The spark plug is not much to look at, but oh boy does it have a big job to do! Your 3.4L V6 engine comes equipped with six of them.
In this article I'll answer some of the most commonly asked questions about the spark plugs.
Contents of this tutorial at a glance:
APPLIES TO: This tutorial applies to the following vehicles:
- 3.4L V6 Buick Rendezvous: 2002, 2003, 2004, 2005.
- 3.4L V6 Oldsmobile Alero: 1999, 2000, 2001, 2002, 2003, 2004.
- 3.4L V6 Oldsmobile Silhouette: 1996, 1997, 1998, 1999, 2000, 2001, 2002, 2003, 2004.
What Does A Spark Plug Do?
In a nutshell, the job of the spark plug is to transmit the spark that the ignition coil pack creates into the cylinder it is attached to.
This spark is delivered from the ignition coil pack to the spark plug by an ignition high-tension wire (commonly known as a spark plug wire).
Symptoms Of A Bad Spark Plug
Here's a basic list of the symptoms you'll see when a spark plug stops functioning:
- Rough idle.
- Bad gas mileage.
- Extended engine cranking (engine takes longer than usual to start).
- A heavier than normal exhaust smell coming out of the tailpipe.
- The engine is not as peppy as it used to be.
- Hesitation when you accelerate the vehicle on the road.
- Misfire trouble codes lighting up the check engine light:
- P0300: Random Cylinder Misfire.
- P0301: Cylinder #1 Misfire.
- P0302: Cylinder #2 Misfire.
- P0303: Cylinder #3 Misfire.
- P0304: Cylinder #4 Misfire.
- P0305: Cylinder #5 Misfire.
- P0306: Cylinder #6 Misfire.
What Causes A Spark Plug To Stop Working?
There are a couple of things/conditions that can cause a spark plug to stop transmitting spark. These are:
- Normal wear and tear. In other words, they simply wear out.
- Carbon deposits blocking the air gap between the center and side electrodes.
- Damage caused by the installation process (like for example during a tune-up).
Carbon deposits blocking the spark plug's electrodes are usually caused by engine oil that's burning inside the cylinder the spark plug is connected to.
You can tell these engines apart because:
- They have blue smoke coming out of the tailpipe (when the engine is running or when under load).
- They need to have engine oil added on a regular basis.
How Do I Know My Spark Plugs Need Changing?
There are quite a few factors that will have you changing the spark plugs.
The three most common are:
- They've been removed and are showing signs of heavy wear and tear.
- They're causing an engine performance problem.
- You are following a recommended spark plug change interval.
Which Spark Plugs Should I Buy?
If you have to replace the spark plugs, you should replace them with the factory original spark plugs. On all GM vehicles, the original equipment spark plug is the AC Delco brand of spark plugs.
Of course, it's important to note that any spark plug that is made for your specific vehicle will work (even if it's not the OE brand).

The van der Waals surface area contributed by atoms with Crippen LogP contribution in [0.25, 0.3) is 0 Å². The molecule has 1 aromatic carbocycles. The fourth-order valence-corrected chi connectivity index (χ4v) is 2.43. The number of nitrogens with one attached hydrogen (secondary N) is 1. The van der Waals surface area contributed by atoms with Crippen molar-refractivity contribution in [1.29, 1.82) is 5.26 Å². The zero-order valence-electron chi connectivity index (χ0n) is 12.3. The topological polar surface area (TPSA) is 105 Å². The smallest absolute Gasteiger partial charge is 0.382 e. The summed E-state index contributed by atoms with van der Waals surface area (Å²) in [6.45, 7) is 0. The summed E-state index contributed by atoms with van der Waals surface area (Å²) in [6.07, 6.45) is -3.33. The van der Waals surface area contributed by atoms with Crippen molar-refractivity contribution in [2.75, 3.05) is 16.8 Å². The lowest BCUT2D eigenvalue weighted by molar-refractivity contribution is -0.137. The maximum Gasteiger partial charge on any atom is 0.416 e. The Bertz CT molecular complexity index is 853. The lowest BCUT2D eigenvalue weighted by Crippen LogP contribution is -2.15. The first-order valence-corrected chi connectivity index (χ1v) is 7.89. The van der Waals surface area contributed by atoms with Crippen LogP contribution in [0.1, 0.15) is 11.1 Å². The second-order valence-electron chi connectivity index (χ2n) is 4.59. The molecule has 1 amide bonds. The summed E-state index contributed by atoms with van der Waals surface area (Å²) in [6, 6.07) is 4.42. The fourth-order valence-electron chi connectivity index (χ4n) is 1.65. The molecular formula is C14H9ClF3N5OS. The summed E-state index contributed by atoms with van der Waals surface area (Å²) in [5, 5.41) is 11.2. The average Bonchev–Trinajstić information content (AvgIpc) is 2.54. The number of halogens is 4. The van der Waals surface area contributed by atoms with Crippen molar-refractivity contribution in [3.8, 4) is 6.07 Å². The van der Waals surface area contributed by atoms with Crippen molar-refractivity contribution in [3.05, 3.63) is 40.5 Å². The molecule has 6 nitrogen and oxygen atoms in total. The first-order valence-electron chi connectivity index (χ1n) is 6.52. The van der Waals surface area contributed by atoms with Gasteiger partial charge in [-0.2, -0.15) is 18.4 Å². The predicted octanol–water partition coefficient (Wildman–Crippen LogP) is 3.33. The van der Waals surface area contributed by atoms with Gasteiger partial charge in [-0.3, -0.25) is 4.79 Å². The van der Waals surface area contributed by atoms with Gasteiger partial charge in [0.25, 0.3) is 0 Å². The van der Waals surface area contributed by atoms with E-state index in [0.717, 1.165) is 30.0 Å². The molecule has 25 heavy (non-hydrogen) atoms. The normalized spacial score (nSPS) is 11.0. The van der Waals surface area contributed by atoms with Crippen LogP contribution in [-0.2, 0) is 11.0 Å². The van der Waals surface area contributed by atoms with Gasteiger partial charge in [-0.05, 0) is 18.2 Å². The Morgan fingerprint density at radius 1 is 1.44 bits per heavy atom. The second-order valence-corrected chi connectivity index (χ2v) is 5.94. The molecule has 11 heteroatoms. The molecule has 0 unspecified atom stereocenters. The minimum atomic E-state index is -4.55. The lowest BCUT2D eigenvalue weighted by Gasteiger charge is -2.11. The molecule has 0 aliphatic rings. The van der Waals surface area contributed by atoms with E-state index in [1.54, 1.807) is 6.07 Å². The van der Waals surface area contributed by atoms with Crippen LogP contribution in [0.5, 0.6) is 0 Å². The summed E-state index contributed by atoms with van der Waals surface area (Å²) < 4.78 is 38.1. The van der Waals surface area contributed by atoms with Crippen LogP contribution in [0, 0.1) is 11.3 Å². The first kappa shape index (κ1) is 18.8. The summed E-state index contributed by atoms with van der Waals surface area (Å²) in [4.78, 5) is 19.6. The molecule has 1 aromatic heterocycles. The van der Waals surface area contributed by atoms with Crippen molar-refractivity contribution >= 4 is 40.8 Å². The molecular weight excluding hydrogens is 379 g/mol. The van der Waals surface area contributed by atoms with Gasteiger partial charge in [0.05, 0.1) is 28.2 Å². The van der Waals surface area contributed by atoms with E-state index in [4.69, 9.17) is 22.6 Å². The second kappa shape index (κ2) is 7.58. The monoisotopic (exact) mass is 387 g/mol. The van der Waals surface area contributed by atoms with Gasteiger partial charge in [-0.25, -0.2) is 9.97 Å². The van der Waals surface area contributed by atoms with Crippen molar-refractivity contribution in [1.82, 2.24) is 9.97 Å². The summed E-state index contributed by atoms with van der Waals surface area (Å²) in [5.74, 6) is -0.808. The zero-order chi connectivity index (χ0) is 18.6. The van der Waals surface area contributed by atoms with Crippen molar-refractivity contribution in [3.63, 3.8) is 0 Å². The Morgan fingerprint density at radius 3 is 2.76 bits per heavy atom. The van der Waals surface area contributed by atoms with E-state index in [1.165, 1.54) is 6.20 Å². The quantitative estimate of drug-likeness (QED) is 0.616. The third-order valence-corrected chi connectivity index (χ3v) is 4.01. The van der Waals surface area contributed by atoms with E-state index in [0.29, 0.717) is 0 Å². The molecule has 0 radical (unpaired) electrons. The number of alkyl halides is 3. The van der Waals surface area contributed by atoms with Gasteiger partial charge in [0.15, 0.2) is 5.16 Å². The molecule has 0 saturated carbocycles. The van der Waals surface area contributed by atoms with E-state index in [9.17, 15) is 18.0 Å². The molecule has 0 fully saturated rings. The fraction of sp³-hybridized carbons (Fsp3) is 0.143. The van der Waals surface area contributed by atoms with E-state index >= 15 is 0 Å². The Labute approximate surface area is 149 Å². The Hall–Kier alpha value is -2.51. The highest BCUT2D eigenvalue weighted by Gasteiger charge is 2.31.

Should I Use 100,000 Mile Spark Plugs?
Spark plugs that are advertised as having a service life up to 100,000 miles have platinum or iridium tipped electrodes. Regular spark plugs, which have copper electrodes, do not last that long.
Now the catch here is that if the engine is in perfect working condition (e.g. It's not burning oil) then these spark plugs will give you a service life of about 100,000 miles.
But if you got a high mileage engine that is burning oil, you're not going to see anywhere near 100,000 miles on those spark plugs. Carbon buildup will eventually close the air gap between the spark plug electrodes and cause a misfire.
Important Tips And Suggestions
If you're about to replace the spark plugs, keep in mind the following important tips and suggestions:
TIP 1: Replace the spark plugs with a completely cold engine. This is a very important suggestion because you run the risk of damaging the spark plug hole threads by replacing them with a hot engine.
Stripping a spark plug hole thread is a nightmare that you can easily avoid by removing the spark plugs with a cold engine.
TIP 2: Check the air gap of the new spark plugs with a spark plug gapper. I strongly recommend that you double check that the spark plug gap is correctly set to your vehicle's recommended specification when installing spark plugs.
Don't trust that they are gapped! I've solved more than one driveability problem that was due to incorrectly gapped spark plugs.
TIP 3: Use a torque wrench to tighten the spark plugs. If you don't tighten the spark plugs enough you run the risk of having them come out as you're driving down the road. This could also damage the spark plug hole threads in the cylinder heads.
If you over tighten the spark plugs, then you run the risk of damaging the threads of the spark plug hole.
The way to avoid any of these problems is to use a torque wrench to tighten the spark plugs. Now, it's easier said than done because some of the spark plugs are in very tight places and it can be challenging to use a torque wrench on them. Still, you won't go wrong if you use a torque wrench.
More 3.4L V6 Buick, Oldsmobile Tutorials
You can find a complete list of 3.4L V6 Buick (Oldsmobile) tutorials in this index:
Here's a small sample of the tutorials you'll find in the index:
- How To Test Engine Compression Test (3.4L V6 Buick, Oldsmobile).
- How To Test A Blown Head Gasket (3.4L V6 Buick, Oldsmobile).
- What Does The CKP Sensor Do? (3.4L V6 Buick, Oldsmobile).
- How To Test The Throttle Position Sensor (3.4L V6 Buick, Oldsmobile).
If this info saved the day, buy me a beer!